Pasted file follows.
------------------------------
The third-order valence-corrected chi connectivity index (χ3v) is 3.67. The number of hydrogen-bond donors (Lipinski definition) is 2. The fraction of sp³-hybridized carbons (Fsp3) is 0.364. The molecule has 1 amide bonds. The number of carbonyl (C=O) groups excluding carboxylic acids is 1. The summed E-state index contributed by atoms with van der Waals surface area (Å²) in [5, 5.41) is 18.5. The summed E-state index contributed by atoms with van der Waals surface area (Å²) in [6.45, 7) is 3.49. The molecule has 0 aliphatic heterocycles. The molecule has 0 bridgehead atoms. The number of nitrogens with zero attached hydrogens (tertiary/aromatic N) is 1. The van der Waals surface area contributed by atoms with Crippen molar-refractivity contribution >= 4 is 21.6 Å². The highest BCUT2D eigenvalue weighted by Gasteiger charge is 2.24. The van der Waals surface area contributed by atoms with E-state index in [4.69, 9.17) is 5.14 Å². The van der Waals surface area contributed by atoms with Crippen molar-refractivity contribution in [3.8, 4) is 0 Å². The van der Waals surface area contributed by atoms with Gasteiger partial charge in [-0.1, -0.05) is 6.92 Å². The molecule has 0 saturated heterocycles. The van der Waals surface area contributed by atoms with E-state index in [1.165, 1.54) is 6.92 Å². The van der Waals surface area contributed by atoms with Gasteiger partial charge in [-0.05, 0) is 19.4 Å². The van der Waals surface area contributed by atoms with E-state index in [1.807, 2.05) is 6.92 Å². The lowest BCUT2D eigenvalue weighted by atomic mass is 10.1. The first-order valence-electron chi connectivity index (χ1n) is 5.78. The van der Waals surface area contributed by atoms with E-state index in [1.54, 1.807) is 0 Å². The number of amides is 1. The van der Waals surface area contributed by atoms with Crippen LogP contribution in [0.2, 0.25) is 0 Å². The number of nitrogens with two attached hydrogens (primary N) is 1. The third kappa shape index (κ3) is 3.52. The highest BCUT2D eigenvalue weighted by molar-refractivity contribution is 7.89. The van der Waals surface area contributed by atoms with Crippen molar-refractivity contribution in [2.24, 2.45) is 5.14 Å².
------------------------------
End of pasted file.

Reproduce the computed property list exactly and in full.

The third-order valence-corrected chi connectivity index (χ3v) is 3.67. The number of hydrogen-bond donors (Lipinski definition) is 2. The fraction of sp³-hybridized carbons (Fsp3) is 0.364. The molecule has 1 amide bonds. The number of carbonyl (C=O) groups excluding carboxylic acids is 1. The summed E-state index contributed by atoms with van der Waals surface area (Å²) in [5, 5.41) is 18.5. The summed E-state index contributed by atoms with van der Waals surface area (Å²) in [6.45, 7) is 3.49. The molecule has 0 aliphatic heterocycles. The molecule has 0 bridgehead atoms. The number of nitrogens with zero attached hydrogens (tertiary/aromatic N) is 1. The van der Waals surface area contributed by atoms with Crippen molar-refractivity contribution >= 4 is 21.6 Å². The highest BCUT2D eigenvalue weighted by Gasteiger charge is 2.24. The van der Waals surface area contributed by atoms with E-state index in [4.69, 9.17) is 5.14 Å². The van der Waals surface area contributed by atoms with Crippen molar-refractivity contribution in [3.8, 4) is 0 Å². The van der Waals surface area contributed by atoms with Gasteiger partial charge in [-0.1, -0.05) is 6.92 Å². The molecule has 0 saturated heterocycles. The van der Waals surface area contributed by atoms with E-state index in [1.165, 1.54) is 6.92 Å². The van der Waals surface area contributed by atoms with Gasteiger partial charge in [-0.05, 0) is 19.4 Å². The van der Waals surface area contributed by atoms with E-state index in [1.807, 2.05) is 6.92 Å². The lowest BCUT2D eigenvalue weighted by atomic mass is 10.1. The first-order valence-electron chi connectivity index (χ1n) is 5.78. The van der Waals surface area contributed by atoms with E-state index in [1.54, 1.807) is 0 Å². The number of amides is 1. The van der Waals surface area contributed by atoms with Crippen LogP contribution in [0.2, 0.25) is 0 Å². The number of nitrogens with two attached hydrogens (primary N) is 1. The third kappa shape index (κ3) is 3.52. The highest BCUT2D eigenvalue weighted by molar-refractivity contribution is 7.89. The van der Waals surface area contributed by atoms with Crippen molar-refractivity contribution in [2.24, 2.45) is 5.14 Å².